Last ditch plan for Newbridge CU

Paula Campbell


Paula Campbell

Newbridge Credit Union was on 'hourly liquidity watch'.
A last-ditch plan to keep Newbridge Credit Union (CU) from merging with Naas will propose the establishment of a new credit union funded in part by members.

A last-ditch plan to keep Newbridge Credit Union (CU) from merging with Naas will propose the establishment of a new credit union funded in part by members.

The proposed new entity will ask members, if they agree to the move, to cough up a percentage of their shares to buy the existing Credit Union’s loan book, assets and liabilities.

The current value of the loan book is still not publicly known.

Newbridge CU Action Group have retained the services of a “resolutions expert” – Greg Allen – to deliver an alternative plan for its future to the Central Bank in less than two weeks’ time.

The plan proposes that the 37,000 members of Newbridge CU will take on a potential risk themselves in order to keep the Credit Union in Newbridge.

All who want to become members of the new Credit Union would have to agree to this concept.

If so, a new credit union, with a new board of directors would be set up.

The basis of the plan, to be presented to the Central Bank, is that if Newbridge keeps a credit union in the town, members would get a better recovery than if it merges with Naas.

The strategy would focus on loan recovery or, put simply, recovering as much of the loan book as is possible.

All members will be asked to put up some shares – aka savings – as capital to cover losses.

However, the last say on this plan will lie with the Central Bank, who have already proposed a merger with Naas.

The figures for savings in the Newbridge Credit Union in 2011 amounted to €152 million, while in 2010, it was slightly higher – amounting to €163 million.

If the Newbridge CU Action Group’s proposal succeeds, any new entity will still require a multi-million-euro bailout.

However, the Action Group claims that this figure will still be less than what it will cost the taxpayer to merge with Naas.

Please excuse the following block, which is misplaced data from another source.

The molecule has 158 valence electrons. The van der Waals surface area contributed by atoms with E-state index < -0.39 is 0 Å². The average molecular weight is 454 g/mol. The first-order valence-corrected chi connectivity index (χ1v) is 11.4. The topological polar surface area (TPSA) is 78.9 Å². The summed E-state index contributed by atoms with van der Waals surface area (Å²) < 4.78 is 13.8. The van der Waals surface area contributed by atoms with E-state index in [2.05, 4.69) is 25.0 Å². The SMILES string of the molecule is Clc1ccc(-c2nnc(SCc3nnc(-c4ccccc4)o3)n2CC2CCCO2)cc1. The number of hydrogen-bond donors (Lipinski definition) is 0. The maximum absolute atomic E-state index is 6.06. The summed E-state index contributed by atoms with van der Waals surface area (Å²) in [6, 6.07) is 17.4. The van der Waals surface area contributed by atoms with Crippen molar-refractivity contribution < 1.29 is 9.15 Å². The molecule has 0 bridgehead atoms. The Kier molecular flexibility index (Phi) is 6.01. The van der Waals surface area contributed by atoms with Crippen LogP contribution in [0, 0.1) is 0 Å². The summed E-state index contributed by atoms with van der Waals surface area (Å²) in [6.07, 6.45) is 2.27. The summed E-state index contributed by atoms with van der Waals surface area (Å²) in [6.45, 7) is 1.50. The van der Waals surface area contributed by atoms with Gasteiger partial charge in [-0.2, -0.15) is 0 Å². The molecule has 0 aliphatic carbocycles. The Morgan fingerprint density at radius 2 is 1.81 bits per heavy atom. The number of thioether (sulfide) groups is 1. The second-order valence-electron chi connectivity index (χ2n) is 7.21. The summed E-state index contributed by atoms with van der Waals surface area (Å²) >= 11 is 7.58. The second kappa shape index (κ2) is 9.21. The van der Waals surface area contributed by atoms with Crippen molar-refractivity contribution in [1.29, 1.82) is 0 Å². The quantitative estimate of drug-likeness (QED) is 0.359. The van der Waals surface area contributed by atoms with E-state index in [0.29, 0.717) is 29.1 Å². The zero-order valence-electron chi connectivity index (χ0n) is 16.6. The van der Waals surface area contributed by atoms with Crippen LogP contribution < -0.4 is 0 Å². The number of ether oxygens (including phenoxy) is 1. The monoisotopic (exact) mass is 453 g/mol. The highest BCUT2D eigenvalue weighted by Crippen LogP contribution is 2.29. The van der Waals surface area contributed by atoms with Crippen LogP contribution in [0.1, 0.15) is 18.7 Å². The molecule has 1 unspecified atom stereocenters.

Part of the strategy would be to keep the current building with a value-in-use of €15 million despite a current market value of €1.5 million.

The Leader understands it will also challenge current legislations to request the surplus to cover expenses be reduced from 10 percent to 7.5 percent.

Chairman, Willie Crowley said that the Group has “sufficient information to present an alternate resolution” but when pressed on the matter he claimed the “information was sensitive”.

The Group have also claimed that the total of all loans outstanding in NCU at end of September 2012 was €124 million, while the bad debt provision for the same time frame was €56 million, or 45 per cent of the loan book.

The issue of Newbridge Credit Union was hotly debated in the Dail last Wednesday, following a question raised by Kildare TDs.

It has furthermore emerged that Minister Noonan took advice independent of the Central Bank in relation to Newbridge Credit Union before making his statement on the Dail which supports its proposed merger with Naas.

The Action Group met with the Minister for Finance, Michael Noonan, last Thursday.

The meeting began with the Action Group Chairman Wille Crowley calling on the Minister to resign.

“It was a very tense meeting,” said Mr Crowley, who added that there was an historical reluctance to engage between the two towns of Naas and Newbridge.

“The Minister pre-empted our meeting by announcing in the Dail his position, [in line with the Central Bank] regarding Newbridge Credit Union, and that undermined us.”

According to Mr Crowley, the Minister’s response to the call for his resignation was that he felt it was “harsh”.